Identifying risk and protective factors in conditional release/discharge using systematic review and exploring lived experiences of compulsion and restriction orders using interpretative phenomenological analysis: a portfolio thesis in forensic mental health
Item statusRestricted Access
Embargo end date30/11/2021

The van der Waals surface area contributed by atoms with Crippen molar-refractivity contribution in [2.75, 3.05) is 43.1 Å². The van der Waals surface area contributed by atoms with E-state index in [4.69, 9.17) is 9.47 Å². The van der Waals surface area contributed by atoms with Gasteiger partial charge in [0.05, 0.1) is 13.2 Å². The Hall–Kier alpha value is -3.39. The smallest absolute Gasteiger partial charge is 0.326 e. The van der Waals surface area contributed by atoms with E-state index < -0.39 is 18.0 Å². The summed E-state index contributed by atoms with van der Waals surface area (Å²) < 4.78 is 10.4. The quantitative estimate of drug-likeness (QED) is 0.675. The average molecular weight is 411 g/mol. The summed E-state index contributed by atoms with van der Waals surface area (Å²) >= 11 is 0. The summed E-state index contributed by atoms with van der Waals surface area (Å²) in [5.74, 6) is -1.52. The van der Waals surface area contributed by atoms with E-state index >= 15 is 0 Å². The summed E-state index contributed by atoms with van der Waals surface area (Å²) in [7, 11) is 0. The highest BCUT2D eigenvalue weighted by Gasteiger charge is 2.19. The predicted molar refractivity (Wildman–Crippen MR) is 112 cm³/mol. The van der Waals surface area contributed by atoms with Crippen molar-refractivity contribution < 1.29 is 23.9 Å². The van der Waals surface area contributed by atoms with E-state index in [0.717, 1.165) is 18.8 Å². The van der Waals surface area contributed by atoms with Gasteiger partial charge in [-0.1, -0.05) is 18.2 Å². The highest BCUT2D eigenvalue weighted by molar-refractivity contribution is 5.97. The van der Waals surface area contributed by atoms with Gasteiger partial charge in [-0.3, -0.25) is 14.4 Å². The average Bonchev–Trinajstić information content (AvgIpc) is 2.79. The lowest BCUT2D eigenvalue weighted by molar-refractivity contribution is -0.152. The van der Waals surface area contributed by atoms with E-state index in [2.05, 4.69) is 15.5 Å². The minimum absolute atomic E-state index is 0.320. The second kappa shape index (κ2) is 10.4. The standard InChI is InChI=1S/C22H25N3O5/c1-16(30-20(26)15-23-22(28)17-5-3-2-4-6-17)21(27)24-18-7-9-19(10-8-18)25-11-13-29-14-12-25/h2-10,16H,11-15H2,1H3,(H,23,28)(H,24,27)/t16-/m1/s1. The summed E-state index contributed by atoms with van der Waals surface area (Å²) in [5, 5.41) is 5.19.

Compulsory treatment presents an ethical quandary and thus far research provides little promise regarding reduced readmission or length of inpatient stays, though some value has been shown in administering outpatient treatment. Those in forensic services and particularly those under restriction orders face the greatest constraints on their liberty with detention imposed “without limit of time”, unlike time-limited sentences in the prison system. There is a dearth of research exploring patients perspectives of compulsory treatment and particularly the most restrictive forms of this. The current study used interpretative phenomenological analysis to analyse interviews with participants about their experiences of living under restriction. Results derived four superordinate themes; (1) How did I end up here? (2) Impact: Power, Punishment and Protection (3) Surviving and Adapting (4) Healing. The results are reviewed in the context of extant findings; clinical implications and areas of future research are discussed. Conditional release (CR) is the primary mechanism for managing individuals under forensic care in the community. Services must identify those at higher risk for revocation/ readmission (RR) and promote protective factors for increased quality of life and to minimize recidivism. A systematic search was conducted to identify, summarise and critically assess studies that have evaluated factors associated with RR in forensic patients. The review found that higher substance use, personality disorder/ traits, severity and chronicity in psychiatric illness, criminality and minority ethnicity are risk factors for RR. Protective factors identified were: white ethnicity, being married, social security, not having personality disorder, longer tenure in outpatient programme, clozapine treatment, fewer incidents while on CR, labour skills and higher functioning at CR. Future research should include prospective study designs, standardised measures, and variables independent from RR. Clinical implications include identification of individuals with risk factors for RR and promotion of protective factors.